The research found that those who watch TV to escape feelings of pressure,
to relax or to simply enjoy the companionship of their show’s characters
were more likely to be distressed than those who watched TV simply to pass the time.
Individuals who watched for companionship were the most distressed when their shows ended
Sound familiar? Back in 2011, many “Harry Potter” fans
听起来是不是很耳熟 早在2011年 许多《哈利·波特》粉丝
reported feelings of desertion and unhappiness
when the beloved franchise ended.
Whether you’re a Slitherin or Griffin, that must’ve hurt.
Nothing wrong with getting sucked in to your favorite TV show,
but just make sure that to make a habit to
have a companion with you for the final roll of the end credits.
Oh yeah, and bring a box of tissues.
Number five, believing you can’t change anything.
Accepting who we are can be healthy,
unless you’re ignoring the negative habits that you can change.
We aren’t always set in stone.
We are always changing,
our opinions, beliefs, habits and actions can change for the better.
我们的观念 信仰 习惯和行为都能变得更好
So it’s best to let go of the belief that you can’t change anything.
There are some things where change is possible.
Researchers suggest that seemingly permanent parts of your personality can indeed be changed.
In their 2017 review article published in the journal “Psychological Bulletin,”
researchers reviewed 207 studies that had tracked changes
in measures of personality traits during interventions,
including true experiments and pre-post change designs.
They found therapy could cause change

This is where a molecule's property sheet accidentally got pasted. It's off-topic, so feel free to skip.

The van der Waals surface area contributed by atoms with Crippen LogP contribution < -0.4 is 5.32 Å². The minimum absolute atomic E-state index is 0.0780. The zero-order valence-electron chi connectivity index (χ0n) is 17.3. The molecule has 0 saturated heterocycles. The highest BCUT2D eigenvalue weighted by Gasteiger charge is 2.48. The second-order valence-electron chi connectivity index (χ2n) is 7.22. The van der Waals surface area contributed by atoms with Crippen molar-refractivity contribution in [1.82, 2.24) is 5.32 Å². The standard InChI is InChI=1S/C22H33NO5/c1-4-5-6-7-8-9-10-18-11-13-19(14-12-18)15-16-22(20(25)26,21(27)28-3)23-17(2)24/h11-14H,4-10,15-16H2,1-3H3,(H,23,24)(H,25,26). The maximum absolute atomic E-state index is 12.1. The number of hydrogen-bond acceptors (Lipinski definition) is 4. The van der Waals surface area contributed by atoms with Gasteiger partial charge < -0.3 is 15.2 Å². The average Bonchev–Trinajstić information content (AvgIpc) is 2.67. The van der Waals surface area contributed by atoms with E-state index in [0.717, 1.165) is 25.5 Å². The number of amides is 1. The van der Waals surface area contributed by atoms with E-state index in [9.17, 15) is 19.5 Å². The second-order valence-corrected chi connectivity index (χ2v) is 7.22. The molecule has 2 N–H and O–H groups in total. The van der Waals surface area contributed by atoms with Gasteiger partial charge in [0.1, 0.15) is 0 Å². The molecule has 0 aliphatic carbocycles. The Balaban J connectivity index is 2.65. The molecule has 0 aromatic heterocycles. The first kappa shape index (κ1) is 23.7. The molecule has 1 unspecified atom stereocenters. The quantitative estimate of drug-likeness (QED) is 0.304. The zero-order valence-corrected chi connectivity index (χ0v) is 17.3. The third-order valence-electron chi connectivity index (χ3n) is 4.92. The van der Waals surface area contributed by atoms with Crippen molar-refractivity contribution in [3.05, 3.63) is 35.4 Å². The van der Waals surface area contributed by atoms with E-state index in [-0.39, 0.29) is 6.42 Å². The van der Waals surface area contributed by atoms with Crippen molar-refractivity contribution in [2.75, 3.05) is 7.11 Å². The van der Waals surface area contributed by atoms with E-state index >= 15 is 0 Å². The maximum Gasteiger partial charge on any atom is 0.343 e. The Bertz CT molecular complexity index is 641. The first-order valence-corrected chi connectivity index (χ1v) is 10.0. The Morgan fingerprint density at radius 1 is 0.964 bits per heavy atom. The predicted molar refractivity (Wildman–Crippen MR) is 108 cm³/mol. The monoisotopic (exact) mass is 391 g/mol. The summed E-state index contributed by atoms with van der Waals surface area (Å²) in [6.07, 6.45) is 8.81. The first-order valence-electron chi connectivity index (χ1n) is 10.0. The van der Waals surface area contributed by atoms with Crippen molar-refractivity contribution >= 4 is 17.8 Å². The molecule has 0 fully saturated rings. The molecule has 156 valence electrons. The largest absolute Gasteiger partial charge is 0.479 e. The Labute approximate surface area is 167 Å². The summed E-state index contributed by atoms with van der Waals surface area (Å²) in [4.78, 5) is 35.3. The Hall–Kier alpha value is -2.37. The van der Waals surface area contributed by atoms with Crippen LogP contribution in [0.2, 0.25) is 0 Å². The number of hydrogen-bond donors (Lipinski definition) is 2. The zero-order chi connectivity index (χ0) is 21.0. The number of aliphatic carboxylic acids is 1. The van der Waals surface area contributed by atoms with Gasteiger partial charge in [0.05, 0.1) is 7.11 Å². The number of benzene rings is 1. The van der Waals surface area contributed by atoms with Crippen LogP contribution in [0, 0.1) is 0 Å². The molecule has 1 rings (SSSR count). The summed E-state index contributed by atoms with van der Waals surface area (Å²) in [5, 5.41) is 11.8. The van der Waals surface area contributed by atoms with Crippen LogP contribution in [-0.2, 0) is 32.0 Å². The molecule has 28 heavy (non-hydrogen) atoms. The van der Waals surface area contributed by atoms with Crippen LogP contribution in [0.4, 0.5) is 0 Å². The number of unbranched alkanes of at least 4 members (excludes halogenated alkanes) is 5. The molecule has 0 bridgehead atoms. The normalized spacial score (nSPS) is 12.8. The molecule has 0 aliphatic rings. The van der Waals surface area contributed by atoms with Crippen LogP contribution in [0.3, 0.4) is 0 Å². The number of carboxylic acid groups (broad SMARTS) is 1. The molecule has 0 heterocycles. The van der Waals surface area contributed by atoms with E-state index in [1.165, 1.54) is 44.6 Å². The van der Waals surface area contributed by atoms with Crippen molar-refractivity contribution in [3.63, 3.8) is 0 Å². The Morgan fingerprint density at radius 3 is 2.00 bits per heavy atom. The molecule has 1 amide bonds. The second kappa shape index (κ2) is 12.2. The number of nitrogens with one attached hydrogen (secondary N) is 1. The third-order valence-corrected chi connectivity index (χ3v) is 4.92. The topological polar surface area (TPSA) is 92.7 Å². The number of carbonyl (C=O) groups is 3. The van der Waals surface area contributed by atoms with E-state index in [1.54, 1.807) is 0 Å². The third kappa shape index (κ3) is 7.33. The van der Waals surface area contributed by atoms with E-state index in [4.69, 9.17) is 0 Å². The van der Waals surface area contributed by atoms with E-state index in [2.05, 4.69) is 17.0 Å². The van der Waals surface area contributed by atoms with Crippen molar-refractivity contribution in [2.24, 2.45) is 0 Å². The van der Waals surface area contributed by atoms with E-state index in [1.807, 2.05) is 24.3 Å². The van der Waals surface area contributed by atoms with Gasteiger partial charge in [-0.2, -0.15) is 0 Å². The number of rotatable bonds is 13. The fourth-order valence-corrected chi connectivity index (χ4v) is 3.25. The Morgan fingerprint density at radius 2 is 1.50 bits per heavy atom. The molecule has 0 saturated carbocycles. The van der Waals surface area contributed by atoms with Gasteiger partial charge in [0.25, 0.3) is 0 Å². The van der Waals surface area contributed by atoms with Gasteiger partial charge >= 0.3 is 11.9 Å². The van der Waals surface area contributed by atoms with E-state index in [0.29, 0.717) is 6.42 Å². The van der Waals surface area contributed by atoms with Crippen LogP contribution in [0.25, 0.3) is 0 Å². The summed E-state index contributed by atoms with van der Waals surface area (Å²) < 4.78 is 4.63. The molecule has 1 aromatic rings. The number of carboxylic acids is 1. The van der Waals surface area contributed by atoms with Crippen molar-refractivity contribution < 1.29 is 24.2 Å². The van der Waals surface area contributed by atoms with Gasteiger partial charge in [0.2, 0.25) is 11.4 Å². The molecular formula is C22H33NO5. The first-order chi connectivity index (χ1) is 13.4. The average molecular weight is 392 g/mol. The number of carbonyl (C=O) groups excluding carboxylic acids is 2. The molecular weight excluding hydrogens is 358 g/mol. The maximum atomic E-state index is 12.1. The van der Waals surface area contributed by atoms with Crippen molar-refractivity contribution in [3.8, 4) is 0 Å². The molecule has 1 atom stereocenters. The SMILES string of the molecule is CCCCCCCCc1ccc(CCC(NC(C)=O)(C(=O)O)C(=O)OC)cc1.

in an individual’s personality in as quick as four to eight weeks.
As the review states,
emotional stability was the primary trait domain showing changes as a result of therapy,
followed by extroversion.
So when you think all hope is lost
or if you’ve been discouraged with some of your behaviors,
know that positive change can happen.
It is possible to change for the better.
And number six,
often arguing with your siblings.
Do you often quarrel with your siblings?
A 2007 study in the “American Journal of Psychiatry”
found that males are at higher risk for depression if they have a poor relationship with their siblings.
So which topics seem to cause the most problems？
In 2012, researchers at the University of Missouri
found that teenagers may be at higher risk of going through depressive symptoms,
anxiety and low self esteem
if their frequent arguments with their siblings
fall into two categories,
those categories were violations of personal domain
or conflicts over fairness and equality.
MU assistant professor of psychology science Nicole Campione-Barr
found that conflicts over issues of equality and fairness
are correlated to greater depression one year later, according to her research results.
So is it fair to argue with your brother or sister
about who gets the last cookie?
It’s a fair argument,
but it’s best not to fight about it now.
So which habits are making you miserable?
Now that you know you can change some of your behaviors for the better,
will you change your habits?
Do you often fight with your siblings?
Share with us in the comments
and let us know what your favorite TV show
you are disappointed to see come to an end was.
Do you watch to pass time
or did you form a para-social relationship with one of its characters?
“Harry Potter,” how you will be missed.
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Hey Psych2Goers, welcome back to our channel.